A bill that would prevent teams like the Minnesota Twins from selling nontransferable electronic tickets barely stayed alive after a Senate committee hearing Wednesday.
Teams and venues, like the Target Center and Xcel Energy Center, say electronic tickets keep out-of-state scalping operations from buying tickets before individual customers get a chance to pay face value.
But others argue because they're nontransferable individual customers can't sell tickets if they can't attend a game.
Members of the Senate Judiciary and Public Safety Committee nearly killed the bill. Committee Chair Sen. Warren Limmer (R-Maple Grove) said members held off because they hope the bill can be improved.
"I think they'd kind of like something to be done in this area, but I'm not sure really what," Limmer said. "So they're really sending it back to the commerce committee to get better definition."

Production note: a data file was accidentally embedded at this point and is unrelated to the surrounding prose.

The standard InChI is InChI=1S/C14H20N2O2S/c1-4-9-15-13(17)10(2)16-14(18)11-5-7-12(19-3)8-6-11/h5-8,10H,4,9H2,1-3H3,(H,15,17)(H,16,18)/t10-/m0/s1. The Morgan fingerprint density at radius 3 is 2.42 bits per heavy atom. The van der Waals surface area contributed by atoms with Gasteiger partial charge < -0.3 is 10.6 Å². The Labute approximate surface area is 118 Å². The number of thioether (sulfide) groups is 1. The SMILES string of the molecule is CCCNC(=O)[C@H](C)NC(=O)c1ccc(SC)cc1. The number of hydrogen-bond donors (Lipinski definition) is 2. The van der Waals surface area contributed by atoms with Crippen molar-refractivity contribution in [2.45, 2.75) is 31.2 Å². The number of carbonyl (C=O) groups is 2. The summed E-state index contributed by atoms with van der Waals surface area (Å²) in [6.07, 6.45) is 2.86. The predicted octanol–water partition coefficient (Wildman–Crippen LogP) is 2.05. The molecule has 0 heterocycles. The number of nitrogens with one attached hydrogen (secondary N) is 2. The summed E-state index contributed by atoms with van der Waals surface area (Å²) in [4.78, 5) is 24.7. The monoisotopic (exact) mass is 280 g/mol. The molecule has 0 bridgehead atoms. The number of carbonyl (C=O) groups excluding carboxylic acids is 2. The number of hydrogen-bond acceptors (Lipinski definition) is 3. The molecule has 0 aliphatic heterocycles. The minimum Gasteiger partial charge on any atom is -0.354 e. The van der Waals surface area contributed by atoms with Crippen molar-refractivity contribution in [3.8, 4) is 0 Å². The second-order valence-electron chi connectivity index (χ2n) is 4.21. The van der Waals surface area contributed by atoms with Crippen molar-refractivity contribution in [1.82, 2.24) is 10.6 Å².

The bill's author, Sen. Chris Gerlach (R-Apple Valley), said committee members are trying to figure out how to balance the interests of venues with the secondary ticket market.
"This is a brand new industry," Gerlach said. "It's only been around legally for about four years. It's going through lots of change, and the public policy is always trying to catch up with technology. And this is one of those instances that we have to put more thought into our strategies about how we're going to both protect consumers and also nurture a fair and open secondary market and also be fair to the venues and teams that are in the primary market as well."
Limmer said many issues need to be resolved, including the question of who owns a ticket -- the business that sold it or the ticketholder.